Violence in Georgia Prisons Exacerbated by Door Locks that Don’t Lock
Hays State Prison in northwest Georgia has been one of the state’s most dangerous correctional facilities, in part because the locks on cell doors didn’t always work.
The prison, which can house up to 1,700 inmates, saw four prisoners killed by other inmates in a seven-week period between December 19, 2012, and February 5, 2013. That prompted state officials to finally do something about the problem, by spending $1 million on an emergency contract to replace the locks.
But prisoner-rights advocates have questioned why it took the state so long to fix things.
Three years ago, the state inspector general raised questions about the locking systems and whether they were “a cost-effective and efficient use of current technologies.” In September 2012 an audit determined that 184 out of 442 locks at Hays failed.
Sarah Geraghty, senior attorney for The Southern Center for Human Rights, told The Atlanta Journal-Constitution that it should not have taken so many deaths to make the locks a priority.
“Allowing the prison’s locks to deteriorate for years put officers and prisoners at risk and likely increased the eventual cost of lock replacement,” Geraghty said.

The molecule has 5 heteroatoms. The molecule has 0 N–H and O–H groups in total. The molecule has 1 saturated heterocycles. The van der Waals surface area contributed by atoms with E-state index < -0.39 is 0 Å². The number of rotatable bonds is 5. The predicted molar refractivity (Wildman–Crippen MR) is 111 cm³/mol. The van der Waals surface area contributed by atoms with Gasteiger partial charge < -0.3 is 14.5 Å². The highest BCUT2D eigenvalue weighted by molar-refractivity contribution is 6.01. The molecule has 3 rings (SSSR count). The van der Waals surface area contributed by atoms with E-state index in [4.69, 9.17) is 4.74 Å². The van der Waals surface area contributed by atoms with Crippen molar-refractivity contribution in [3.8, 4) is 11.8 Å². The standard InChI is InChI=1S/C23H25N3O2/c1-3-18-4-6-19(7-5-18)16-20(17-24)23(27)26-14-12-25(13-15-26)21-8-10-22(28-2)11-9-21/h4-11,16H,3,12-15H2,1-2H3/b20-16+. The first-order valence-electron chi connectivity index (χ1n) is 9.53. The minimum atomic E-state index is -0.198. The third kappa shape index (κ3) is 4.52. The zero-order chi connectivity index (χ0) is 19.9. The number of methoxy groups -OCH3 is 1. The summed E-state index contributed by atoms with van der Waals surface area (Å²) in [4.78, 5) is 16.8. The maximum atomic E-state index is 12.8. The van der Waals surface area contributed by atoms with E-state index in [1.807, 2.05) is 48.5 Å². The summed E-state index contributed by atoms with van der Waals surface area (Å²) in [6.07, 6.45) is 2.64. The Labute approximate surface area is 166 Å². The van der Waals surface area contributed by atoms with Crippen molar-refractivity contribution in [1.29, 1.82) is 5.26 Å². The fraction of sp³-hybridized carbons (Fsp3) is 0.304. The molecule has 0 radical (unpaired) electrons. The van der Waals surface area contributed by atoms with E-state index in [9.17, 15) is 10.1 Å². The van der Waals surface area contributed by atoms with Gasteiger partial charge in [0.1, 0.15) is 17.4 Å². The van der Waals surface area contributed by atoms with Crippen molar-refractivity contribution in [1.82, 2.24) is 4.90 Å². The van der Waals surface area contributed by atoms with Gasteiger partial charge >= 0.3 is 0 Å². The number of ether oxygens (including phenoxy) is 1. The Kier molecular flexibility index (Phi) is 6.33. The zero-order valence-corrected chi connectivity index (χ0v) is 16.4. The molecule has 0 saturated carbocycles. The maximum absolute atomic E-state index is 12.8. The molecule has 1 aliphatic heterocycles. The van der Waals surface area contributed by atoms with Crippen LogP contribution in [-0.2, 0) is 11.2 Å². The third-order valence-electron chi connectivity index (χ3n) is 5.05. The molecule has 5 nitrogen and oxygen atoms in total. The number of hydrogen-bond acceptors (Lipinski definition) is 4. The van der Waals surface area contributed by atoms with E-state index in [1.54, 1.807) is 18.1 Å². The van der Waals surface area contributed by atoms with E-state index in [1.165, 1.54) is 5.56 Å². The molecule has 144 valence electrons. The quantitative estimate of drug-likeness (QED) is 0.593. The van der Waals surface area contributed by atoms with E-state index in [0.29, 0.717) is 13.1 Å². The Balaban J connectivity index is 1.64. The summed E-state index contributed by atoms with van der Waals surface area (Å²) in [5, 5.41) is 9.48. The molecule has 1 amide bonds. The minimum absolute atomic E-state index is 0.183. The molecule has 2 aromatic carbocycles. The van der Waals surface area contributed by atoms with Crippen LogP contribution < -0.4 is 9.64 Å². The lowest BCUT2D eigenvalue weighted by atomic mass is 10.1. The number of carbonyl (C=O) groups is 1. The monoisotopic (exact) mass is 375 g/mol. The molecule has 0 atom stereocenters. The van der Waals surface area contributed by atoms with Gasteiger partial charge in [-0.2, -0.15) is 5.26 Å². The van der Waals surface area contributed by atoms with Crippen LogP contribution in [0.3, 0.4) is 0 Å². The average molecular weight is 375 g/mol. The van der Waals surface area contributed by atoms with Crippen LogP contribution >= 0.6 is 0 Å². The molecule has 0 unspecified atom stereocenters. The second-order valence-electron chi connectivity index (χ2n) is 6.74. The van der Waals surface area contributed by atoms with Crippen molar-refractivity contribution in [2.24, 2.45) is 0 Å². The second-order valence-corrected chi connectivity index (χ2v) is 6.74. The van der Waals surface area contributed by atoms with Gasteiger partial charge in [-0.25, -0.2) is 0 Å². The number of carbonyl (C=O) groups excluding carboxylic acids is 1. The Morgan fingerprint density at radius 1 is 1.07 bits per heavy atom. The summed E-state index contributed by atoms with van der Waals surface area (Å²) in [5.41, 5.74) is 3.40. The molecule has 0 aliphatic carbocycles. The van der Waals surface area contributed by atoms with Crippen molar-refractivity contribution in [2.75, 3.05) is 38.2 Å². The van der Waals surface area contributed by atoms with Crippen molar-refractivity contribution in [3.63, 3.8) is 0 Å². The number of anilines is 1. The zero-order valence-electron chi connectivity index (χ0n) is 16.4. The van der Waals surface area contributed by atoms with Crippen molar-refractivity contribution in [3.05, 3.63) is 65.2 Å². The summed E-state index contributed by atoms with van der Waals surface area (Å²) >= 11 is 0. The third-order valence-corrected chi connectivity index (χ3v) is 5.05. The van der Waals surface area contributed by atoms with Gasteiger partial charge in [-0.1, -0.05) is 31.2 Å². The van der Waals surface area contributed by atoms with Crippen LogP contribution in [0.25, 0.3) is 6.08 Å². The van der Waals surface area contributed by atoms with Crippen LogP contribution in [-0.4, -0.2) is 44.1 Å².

The Southern Center for Human Rights has voiced other complaints, specifically about Hays administrators who allegedly alerted inmates of upcoming searches in order to boost the prison’s security reviews.
The Center also complained that prisoners routinely slept in the wrong cells and were allowed to move around the prison without being detected. Geraghty noted that “Gang leaders exercise control over housing assignments and were permitted to expel prisoners they no longer wanted in their dorms.”
To Learn More:
Ga. State Prison Finds New Issue with Locks (by Rhonda Cook and Aaron Gould Sheinin, Atlanta Journal-Constitution)
Georgia's Hays State Prison Sees Exodus of Guards; Violence Feared when Inmate Lockdown Ends (by Joy Lukachick, Chattanooga Times Free Press)
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